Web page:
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‘Volunteer army’ is a valuable asset for the NHS

With the right support, volunteers play a complementary role in care, says Liz Charalambous

Volunteers must continue to play a complementary role in the NHS, despite concerns about relying too much on them


Picture: iStock

Hospital volunteers have been making valuable contributions to patient care for decades, since before the inception of the NHS.

From chaplaincy support to pet therapy and companionship, volunteers provide a huge range of services. People from all walks of life offer their time, effort, skills and talents for the benefit of patients, staff and carers.

National strategy

A year ago, non-profit community interest company Helpforce pledged to double the number of volunteers in NHS hospitals by 2021 – from an estimated 78,000 to more than 150,000.

The company has created a national strategy to streamline and coordinate hospital volunteering, and recently joined forces with the Daily Mail newspaper to launch a campaign to encourage people to volunteer in their local hospitals in 2019.

Many hospitals have already signed up to the campaign, which is backed by healthcare organisations including NHS England and the Patients Association. Unison and the RCN are also giving their support. 

However, there has been criticism on social media about articles in the Daily Mail promoting the campaign, particularly one by RCN acting chief executive and general secretary Dame Donna Kinnair.

Lack of consultation

Concerns have been expressed on Twitter and Facebook about a lack of consultation with RCN members before the college gave the campaign its backing.

Rising concern about an ‘army of volunteers’ in NHS hospitals is understandable. It is not so long ago that Jimmy Savile, as a hospital volunteer, was allowed unprecedented access to vulnerable patients. We must never forget the lessons learned from this and ensure such abuse and systemic failure is never repeated.

‘In an era of evidence-based practice, we need to know if this sort of service is supported by research’

People are also rightly concerned about the erosion of healthcare services if we begin to rely on increasing numbers of volunteers to support NHS services, and that they should be properly remunerated for their efforts.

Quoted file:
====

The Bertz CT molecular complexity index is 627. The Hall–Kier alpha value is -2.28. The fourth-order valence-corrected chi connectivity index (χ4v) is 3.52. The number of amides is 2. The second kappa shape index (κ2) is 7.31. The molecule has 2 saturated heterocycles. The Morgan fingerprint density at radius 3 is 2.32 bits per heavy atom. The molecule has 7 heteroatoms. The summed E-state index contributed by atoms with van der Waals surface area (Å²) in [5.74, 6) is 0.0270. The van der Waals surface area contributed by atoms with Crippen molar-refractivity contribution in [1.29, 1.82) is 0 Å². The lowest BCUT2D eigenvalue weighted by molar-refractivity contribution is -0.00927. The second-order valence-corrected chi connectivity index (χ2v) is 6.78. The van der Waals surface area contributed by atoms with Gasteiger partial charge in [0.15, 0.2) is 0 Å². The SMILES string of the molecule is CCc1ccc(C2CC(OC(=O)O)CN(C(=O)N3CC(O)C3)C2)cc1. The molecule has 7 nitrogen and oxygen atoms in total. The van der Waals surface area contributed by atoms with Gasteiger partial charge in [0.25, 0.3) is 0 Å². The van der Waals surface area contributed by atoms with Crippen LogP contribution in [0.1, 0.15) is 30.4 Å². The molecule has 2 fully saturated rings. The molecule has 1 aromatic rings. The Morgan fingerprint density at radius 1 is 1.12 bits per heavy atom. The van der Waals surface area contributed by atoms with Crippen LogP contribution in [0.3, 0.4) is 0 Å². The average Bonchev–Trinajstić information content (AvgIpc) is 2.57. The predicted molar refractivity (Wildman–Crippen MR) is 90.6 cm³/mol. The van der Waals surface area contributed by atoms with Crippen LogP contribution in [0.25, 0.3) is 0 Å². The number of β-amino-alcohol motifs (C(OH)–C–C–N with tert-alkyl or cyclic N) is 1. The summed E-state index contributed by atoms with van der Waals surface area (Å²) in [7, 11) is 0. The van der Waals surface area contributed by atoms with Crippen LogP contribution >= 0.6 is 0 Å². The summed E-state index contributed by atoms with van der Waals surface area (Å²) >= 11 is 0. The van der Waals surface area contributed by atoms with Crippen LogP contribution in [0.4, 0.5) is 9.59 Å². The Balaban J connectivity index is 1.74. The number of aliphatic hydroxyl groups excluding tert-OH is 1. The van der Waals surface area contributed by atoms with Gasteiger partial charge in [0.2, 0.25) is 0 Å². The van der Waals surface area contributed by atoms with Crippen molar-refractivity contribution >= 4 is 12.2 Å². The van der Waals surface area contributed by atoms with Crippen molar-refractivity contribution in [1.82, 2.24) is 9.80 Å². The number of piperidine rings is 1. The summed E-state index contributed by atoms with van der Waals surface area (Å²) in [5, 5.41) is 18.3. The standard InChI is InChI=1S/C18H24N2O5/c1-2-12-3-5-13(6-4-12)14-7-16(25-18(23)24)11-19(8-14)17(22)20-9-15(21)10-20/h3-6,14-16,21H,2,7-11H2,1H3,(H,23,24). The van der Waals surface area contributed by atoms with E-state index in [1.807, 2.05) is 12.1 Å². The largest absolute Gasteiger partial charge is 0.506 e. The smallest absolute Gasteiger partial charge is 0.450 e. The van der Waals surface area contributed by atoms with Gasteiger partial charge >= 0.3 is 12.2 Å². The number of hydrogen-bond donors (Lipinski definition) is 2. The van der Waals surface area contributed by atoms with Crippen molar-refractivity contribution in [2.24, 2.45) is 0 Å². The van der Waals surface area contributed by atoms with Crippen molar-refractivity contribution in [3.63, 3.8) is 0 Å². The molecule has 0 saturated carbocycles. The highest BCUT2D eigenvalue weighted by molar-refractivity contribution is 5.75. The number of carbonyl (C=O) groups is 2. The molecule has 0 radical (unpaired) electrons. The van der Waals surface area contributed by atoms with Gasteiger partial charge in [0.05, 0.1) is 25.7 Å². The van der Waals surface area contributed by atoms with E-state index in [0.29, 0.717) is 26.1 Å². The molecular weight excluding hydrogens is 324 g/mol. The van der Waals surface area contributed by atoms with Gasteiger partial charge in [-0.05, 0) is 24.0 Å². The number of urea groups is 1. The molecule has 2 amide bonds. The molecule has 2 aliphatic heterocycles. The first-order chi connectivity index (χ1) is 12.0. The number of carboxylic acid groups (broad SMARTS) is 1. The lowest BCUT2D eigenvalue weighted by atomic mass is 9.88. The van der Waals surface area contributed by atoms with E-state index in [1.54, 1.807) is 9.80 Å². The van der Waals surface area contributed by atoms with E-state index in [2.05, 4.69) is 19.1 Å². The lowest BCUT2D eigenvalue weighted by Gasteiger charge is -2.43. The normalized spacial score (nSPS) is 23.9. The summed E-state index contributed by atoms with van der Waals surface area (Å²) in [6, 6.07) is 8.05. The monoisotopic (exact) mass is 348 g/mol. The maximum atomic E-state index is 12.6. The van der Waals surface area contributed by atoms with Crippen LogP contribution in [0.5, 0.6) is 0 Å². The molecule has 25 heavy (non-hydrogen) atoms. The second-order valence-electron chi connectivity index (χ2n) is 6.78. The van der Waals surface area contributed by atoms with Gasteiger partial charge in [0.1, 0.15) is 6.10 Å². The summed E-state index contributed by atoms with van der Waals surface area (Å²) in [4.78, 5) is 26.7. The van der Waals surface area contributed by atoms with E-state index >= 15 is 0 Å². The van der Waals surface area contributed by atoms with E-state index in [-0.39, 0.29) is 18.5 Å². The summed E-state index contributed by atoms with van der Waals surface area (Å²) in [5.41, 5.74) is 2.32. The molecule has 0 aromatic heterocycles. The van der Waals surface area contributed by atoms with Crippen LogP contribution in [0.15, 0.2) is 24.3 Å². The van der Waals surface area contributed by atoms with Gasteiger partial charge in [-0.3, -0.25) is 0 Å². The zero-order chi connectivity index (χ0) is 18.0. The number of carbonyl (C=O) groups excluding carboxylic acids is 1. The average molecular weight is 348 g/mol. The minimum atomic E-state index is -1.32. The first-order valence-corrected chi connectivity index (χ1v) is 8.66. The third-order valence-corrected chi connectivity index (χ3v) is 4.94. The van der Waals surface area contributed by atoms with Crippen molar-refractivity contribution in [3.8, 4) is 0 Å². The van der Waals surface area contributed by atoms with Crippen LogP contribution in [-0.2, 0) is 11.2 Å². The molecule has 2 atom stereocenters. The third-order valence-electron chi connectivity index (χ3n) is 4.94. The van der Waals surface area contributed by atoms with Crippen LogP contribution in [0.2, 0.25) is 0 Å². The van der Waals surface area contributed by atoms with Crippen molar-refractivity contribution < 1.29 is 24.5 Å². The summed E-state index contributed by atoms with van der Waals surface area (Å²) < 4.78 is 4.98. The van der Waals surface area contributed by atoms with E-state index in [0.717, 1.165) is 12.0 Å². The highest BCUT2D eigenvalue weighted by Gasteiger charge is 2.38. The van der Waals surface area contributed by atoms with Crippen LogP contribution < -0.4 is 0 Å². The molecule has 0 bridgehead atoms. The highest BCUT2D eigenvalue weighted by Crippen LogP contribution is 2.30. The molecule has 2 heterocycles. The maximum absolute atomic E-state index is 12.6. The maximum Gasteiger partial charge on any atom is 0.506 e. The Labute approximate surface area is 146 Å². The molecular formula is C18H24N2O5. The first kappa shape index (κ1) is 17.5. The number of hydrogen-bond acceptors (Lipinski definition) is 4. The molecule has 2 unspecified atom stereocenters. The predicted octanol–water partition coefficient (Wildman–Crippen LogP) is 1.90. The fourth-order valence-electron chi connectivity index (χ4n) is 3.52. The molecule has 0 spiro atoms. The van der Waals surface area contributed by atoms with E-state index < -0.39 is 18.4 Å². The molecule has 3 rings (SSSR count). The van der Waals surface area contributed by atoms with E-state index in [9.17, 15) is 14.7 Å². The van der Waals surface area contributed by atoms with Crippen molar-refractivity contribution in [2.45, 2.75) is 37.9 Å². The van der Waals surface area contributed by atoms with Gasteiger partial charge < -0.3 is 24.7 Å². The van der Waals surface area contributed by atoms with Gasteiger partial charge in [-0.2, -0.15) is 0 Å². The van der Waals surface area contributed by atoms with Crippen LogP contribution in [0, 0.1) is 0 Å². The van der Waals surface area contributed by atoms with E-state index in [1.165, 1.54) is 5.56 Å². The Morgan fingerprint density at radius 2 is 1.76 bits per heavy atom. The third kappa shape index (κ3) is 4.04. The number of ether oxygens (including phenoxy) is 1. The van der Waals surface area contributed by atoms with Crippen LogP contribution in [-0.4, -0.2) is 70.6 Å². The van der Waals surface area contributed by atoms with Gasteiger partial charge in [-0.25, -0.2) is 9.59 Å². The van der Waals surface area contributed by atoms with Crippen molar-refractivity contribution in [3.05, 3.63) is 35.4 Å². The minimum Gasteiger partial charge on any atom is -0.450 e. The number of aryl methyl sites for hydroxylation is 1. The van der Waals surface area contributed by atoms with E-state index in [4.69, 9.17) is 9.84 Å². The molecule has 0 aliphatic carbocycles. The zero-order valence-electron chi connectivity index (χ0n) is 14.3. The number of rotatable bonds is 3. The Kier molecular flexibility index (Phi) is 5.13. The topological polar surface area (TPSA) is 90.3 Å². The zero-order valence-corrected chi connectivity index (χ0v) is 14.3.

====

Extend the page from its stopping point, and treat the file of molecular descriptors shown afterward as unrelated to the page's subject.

Then there are worries about confidentiality, safeguarding, the potential for serious error and the types of roles volunteers might undertake. Indeed, in an era of evidence-based practice, we need to know if this sort of service is supported by research.

A study published in June established an evidence base to support the efficacy of volunteers in delirium prevention, yet much more needs to be known about the areas of hospital volunteering.

Strict recruitment procedures

As part of my PhD thesis, I have been researching the phenomenon of volunteers supporting patients with dementia and cognitive impairment in acute hospital wards. I have spent a great deal of time reading, researching and working closely with hospital volunteers.

Services are carefully managed, with strict recruitment procedures in place, and all volunteers are checked for criminal records and undertake mandatory training. Once in the clinical area, volunteers are supervised by experienced clinicians and have the support of a voluntary services management team.

People have a range of motivations for volunteering. Many say they would not volunteer at all if they were paid as it would detract from their sense of enjoyment and freedom of choice. Volunteering also enables students to gain valuable experience before they undertake healthcare-related university courses, such as medicine and nursing, and it can help them decide if such a career path is for them.

Complementary service

In the current political and economic climate, it seems that the NHS will continue to need support from the public. Even if we lived in more certain times, I still see a need for volunteers.

They add to the already rich diversity of the hospital workforce and are a useful way of encouraging public involvement in the NHS. But the underlying view is that if all volunteers were pulled out of the NHS, services would still continue.

Volunteers provide an important extra and it is crucial that they continue as a complementary service and are trained, supported, managed, supervised and appreciated.


Liz Charalambous is a staff nurse in Nottingham

 

 


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